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How to build your dream team and keep engagement high 16 min read
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Teamwork makes the dream work, as the cliche goes.

If you want your projects to succeed, you need a killer team. Projects are 30% more likely to succeed if they have the right people.

But how do you make sure you have the right people?

And how do you keep those people engaged?

After all, building an incredible team won’t get you very far if team members’ interest wanes over time, or if their engagement takes a nosedive at the first sign of trouble.

Here’s your complete guide to building a top-notch team and keeping them engaged to drive business growth in 2021.

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Why is it important to have a strong team?

Simply put, the stronger your team, the more likely your projects are to succeed.

Now, that’s pretty damn simplistic, so let’s back it up.

As a recent PMI report notes “Success is greater when teams listen, learn, and are adaptable.”

Teams with engaged team members have 17% higher productivity, 21% higher profits, and 41% lower absenteeism.

But what are the hallmarks of a strong project team?

Employees who work well together as a team communicate more effectively, resolve conflicts better, share skills, foster creativity, and nurture productivity.

The problem is that when teamwork is lacking, these positive behaviors fall away. 

When you consider that 29% of organizations admit that poor communication is the main reason their projects fail, you can see why it’s vital to foster a collaborative team.

This is more pressing than ever given the move toward remote working. 

In fact, while 98% of workers say they’d like to work remotely some or all of the time, 20% note that team collaboration is a real struggle when working from home.

This means it’s more crucial than ever that teams find effective methods for team collaboration that traverse physical locations.

A real-world example — How O2 Telefonica strengthened its team

O2 Telefonica loyalty team, Priority, knows first-hand the sour impact of poor team collaboration.

“We deal with very short lead times. My team and I are on the front line, delivering hundreds of campaigns seen by millions of customers. But it hasn’t always been easy.

The tools and the processes that we were using allow for human error. Before we discovered, we were using whiteboards. We were simply writing things out. […] We struggled to be accurate, and it made for a really stressful environment.

Because everyone was working in isolation, there was an instance where we caused a nationwide negative experience for our customers. This caused a huge amount of frustration and as a result, there was a considerable social backlash which had a negative impact on our brand reputation and our trust.”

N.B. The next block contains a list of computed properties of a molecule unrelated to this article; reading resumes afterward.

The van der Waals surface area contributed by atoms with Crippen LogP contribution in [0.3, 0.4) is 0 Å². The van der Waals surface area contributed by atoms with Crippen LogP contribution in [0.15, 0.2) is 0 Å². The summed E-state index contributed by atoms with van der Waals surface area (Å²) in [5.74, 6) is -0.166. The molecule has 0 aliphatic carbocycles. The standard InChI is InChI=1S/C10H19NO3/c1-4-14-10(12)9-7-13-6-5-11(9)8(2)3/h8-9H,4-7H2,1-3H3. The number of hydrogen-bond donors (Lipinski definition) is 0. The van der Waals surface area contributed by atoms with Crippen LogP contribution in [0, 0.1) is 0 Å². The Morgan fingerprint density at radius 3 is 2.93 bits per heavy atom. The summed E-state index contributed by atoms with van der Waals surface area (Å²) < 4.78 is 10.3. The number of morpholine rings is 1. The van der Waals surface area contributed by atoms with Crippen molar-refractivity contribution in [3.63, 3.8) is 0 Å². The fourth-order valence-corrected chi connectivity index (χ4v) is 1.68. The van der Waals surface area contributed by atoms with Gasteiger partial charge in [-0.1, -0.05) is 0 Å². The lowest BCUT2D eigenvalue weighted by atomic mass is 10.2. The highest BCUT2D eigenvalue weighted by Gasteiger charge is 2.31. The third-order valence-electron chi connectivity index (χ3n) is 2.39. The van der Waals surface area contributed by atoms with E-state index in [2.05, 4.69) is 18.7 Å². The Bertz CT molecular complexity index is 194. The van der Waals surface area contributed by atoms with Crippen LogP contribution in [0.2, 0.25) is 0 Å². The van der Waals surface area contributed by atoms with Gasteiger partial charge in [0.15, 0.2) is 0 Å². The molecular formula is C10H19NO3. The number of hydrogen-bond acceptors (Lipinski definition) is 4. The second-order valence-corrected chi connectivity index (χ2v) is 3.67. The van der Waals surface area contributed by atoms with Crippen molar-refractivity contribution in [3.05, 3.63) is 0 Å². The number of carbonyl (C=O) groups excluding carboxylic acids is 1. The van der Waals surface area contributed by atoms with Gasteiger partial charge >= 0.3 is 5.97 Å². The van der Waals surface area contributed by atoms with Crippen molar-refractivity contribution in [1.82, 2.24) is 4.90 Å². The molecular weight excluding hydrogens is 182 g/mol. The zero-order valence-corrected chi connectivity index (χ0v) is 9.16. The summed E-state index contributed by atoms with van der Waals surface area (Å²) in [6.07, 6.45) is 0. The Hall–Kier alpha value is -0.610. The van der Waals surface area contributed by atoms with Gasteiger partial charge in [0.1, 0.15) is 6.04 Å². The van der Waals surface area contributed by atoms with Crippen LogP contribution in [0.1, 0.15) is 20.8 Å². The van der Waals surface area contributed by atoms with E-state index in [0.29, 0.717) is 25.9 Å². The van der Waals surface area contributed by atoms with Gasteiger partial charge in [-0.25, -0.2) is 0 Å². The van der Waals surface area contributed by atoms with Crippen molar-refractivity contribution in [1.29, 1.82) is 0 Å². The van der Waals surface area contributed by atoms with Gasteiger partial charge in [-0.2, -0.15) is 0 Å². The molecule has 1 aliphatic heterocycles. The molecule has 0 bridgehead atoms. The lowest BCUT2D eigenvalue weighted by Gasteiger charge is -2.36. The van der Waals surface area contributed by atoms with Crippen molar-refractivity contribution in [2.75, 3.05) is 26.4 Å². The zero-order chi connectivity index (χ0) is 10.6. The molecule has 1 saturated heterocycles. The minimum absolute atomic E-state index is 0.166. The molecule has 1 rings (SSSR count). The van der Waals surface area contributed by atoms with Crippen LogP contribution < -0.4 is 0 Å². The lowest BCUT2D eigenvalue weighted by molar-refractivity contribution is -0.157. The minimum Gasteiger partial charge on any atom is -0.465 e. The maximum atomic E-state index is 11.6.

Seeking to prevent this from ever happening again, 02 and Priority vowed to find a solution that enabled seamless team collaboration and foolproof visibility.

Telefonica O2 team collaboration


By switching their team management and processes to, the Priority team now makes far fewer mistakes and has become 30% more efficient at delivering campaigns.

8 steps to building an effective team

A strong team serves as the backbone of a successful project.

If you’re having trouble with teamwork, your projects will never reach their potential.

Follow these 8 simple steps to build an effective team that provides a rock-solid foundation for your projects.

1. Create a clear roadmap of where you’re going

If you don’t know where you’re going, you won’t know what your team needs to take you there.

By pulling together a rough roadmap of the upcoming phases of your business, your team’s character will start to take shape.

It will become apparent which roles and skills are needed in your core team, along with the phases in which you’ll need to add people.

You’ll also get a better understanding of which roles can be outsourced and when that will be necessary.

To put together an initial roadmap for your next project, try using our handy ‘Manage Your Roadmap’ Template:

template to manage roadmap on

You’ll be able to pinpoint the projects that require a larger team, as well as the skills required to handle each.

2. Define your project management style

It’s wise to choose a project management style at the beginning. 

75% of organizations with a formal project management approach met their original business goals.

But your project management style doesn’t only help you organize the flow of your project, it will determine the make-up of your team.

For Agile methods, like the Scrum framework, you’ll likely have smaller, more concentrated teams. Since all Scrum team members work together on projects, you’ll need highly-experienced, versatile team members who move fluidly between roles, stepping in where they’re needed.